No officers were hurt.
No one sued Tampa over its protest rules, which happened before conventions in Boston, Denver and St. Paul, Minn.
Nor did Tampa see any property damage beyond graffiti. The cost to fix that? "A couple of cans of paint," Buckhorn said.
All five cases of heat exhaustion, sunburn or other heat-related incidents involved police or other first responders. Authorities received no reports of heat-related injuries for either protesters or conventioneers, Hillsborough County Health Department spokesman Steve Huard said.
A clear picture of the RNC's economic impact likely will take months to emerge. Boosters estimate direct spending for the RNC will total $175 million or more, with the money coming from the government, donors who gave to support the convention and delegate spending on hotel rooms, meals, transportation, gifts and other purchases. But an early snapshot shows both winners and losers.
"Crazy awesome.'' That's how Dave Ward, co-founder of Buddy Brew Coffee, described his week. The South Tampa-based coffee shop had two espresso bars at the event: one at the Google Lounge in the Tampa Convention Center and another at MSNBC's Morning Joe show broadcast from Channelside.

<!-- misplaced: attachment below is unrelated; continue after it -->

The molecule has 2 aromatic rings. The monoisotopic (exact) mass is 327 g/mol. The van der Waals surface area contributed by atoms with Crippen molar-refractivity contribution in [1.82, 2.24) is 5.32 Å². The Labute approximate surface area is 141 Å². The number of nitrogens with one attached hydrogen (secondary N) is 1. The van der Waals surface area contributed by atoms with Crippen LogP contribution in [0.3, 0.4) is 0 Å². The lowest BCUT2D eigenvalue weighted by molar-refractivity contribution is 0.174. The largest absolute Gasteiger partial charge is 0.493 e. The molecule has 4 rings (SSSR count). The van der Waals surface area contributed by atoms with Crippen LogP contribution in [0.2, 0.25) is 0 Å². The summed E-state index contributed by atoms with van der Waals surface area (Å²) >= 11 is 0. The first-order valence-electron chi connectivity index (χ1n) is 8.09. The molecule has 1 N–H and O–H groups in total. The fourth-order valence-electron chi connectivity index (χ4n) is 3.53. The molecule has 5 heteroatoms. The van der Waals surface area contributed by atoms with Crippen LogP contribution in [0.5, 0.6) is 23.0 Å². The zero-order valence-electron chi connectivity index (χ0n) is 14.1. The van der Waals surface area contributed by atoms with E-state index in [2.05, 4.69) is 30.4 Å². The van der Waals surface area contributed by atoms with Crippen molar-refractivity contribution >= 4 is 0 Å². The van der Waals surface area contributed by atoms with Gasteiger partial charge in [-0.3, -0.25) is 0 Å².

Ward estimates he served 5,500 drinks over the four days at the Google Lounge, where the line was sometimes 30 people deep.
He went through about 600 pounds of coffee, compared with 150 pounds during an average week. That included the Buddy Brew store on Kennedy Boulevard, which did so-so business.
"It was absolutely unbelievable,'' he said.
But James Lanza, co-owner of five restaurants of S Howard Avenue, said business was slow at Tampa's dining and drinking hub. Daily Eats did okay, but Lime and Ciccio and Tony's were "mediocre at best.'' The Lodge had two private parties, including one by House Speaker John Boehner on Thursday night, but otherwise did not pack in the late-night crowd. Based on research he had done on past conventions, he wasn't surprised.
"Honestly, Howard Avenue was not busy unless you had a private party,'' he said. "It hurt us and our business was not up to par. We would have done better without the RNC.''
It was smooth one moment, aggravatingly slow the next.
Legal assistant Cheryl Pereira, 53, got caught in a jam heading to the Fort Brooke parking garage where vehicle searches triggered backups onto Tampa Street and Kennedy Boulevard.
But paralegal Stacie Lynn, 35, left her home at 5:30 a.m. to be at work by 7 and didn't see much congestion at all.
"It usually takes 45 minutes to an hour to get here, but leaving so early, I just flew," she said.
Officials had urged downtown workers to arrive early, and they did. The morning rush hour became 7 to 8 a.m., not the usual 8 to 9 a.m.
Despite the bottlenecks and occasional slowdowns, "there were no significant delays," Tampa transportation manager Jean Duncan said. Officials had expected worse.
Times staff writers Rich Shopes, Jodie Tillman and Bill Varian contributed to this report.